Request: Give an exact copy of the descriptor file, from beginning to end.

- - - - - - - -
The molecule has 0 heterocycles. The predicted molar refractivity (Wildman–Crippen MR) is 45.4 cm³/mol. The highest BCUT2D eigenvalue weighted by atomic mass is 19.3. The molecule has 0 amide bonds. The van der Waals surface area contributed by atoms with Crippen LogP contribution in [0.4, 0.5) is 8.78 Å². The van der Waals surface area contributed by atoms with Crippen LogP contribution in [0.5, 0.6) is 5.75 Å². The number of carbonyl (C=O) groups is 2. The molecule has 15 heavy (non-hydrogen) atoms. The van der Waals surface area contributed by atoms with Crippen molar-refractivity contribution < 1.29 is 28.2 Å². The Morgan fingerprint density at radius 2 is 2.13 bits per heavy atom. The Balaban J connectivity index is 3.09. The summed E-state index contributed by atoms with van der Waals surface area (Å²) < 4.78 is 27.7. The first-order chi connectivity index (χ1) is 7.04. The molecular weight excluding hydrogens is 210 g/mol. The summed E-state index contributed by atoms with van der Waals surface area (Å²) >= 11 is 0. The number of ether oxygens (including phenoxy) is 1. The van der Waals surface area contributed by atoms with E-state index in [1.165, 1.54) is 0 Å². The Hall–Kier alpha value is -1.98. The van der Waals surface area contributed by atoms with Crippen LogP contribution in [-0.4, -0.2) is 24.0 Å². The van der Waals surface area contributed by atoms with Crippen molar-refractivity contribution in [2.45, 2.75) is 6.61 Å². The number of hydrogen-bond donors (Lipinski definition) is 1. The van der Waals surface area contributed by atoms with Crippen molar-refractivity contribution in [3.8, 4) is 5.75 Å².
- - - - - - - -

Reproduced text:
The molecule has 0 heterocycles. The predicted molar refractivity (Wildman–Crippen MR) is 45.4 cm³/mol. The highest BCUT2D eigenvalue weighted by atomic mass is 19.3. The molecule has 0 amide bonds. The van der Waals surface area contributed by atoms with Crippen LogP contribution in [0.4, 0.5) is 8.78 Å². The van der Waals surface area contributed by atoms with Crippen LogP contribution in [0.5, 0.6) is 5.75 Å². The number of carbonyl (C=O) groups is 2. The molecule has 15 heavy (non-hydrogen) atoms. The van der Waals surface area contributed by atoms with Crippen molar-refractivity contribution < 1.29 is 28.2 Å². The Morgan fingerprint density at radius 2 is 2.13 bits per heavy atom. The Balaban J connectivity index is 3.09. The summed E-state index contributed by atoms with van der Waals surface area (Å²) < 4.78 is 27.7. The first-order chi connectivity index (χ1) is 7.04. The molecular weight excluding hydrogens is 210 g/mol. The summed E-state index contributed by atoms with van der Waals surface area (Å²) >= 11 is 0. The number of ether oxygens (including phenoxy) is 1. The van der Waals surface area contributed by atoms with E-state index in [1.165, 1.54) is 0 Å². The Hall–Kier alpha value is -1.98. The van der Waals surface area contributed by atoms with Crippen LogP contribution in [-0.4, -0.2) is 24.0 Å². The van der Waals surface area contributed by atoms with Crippen molar-refractivity contribution in [2.45, 2.75) is 6.61 Å². The number of hydrogen-bond donors (Lipinski definition) is 1. The van der Waals surface area contributed by atoms with Crippen molar-refractivity contribution in [3.8, 4) is 5.75 Å².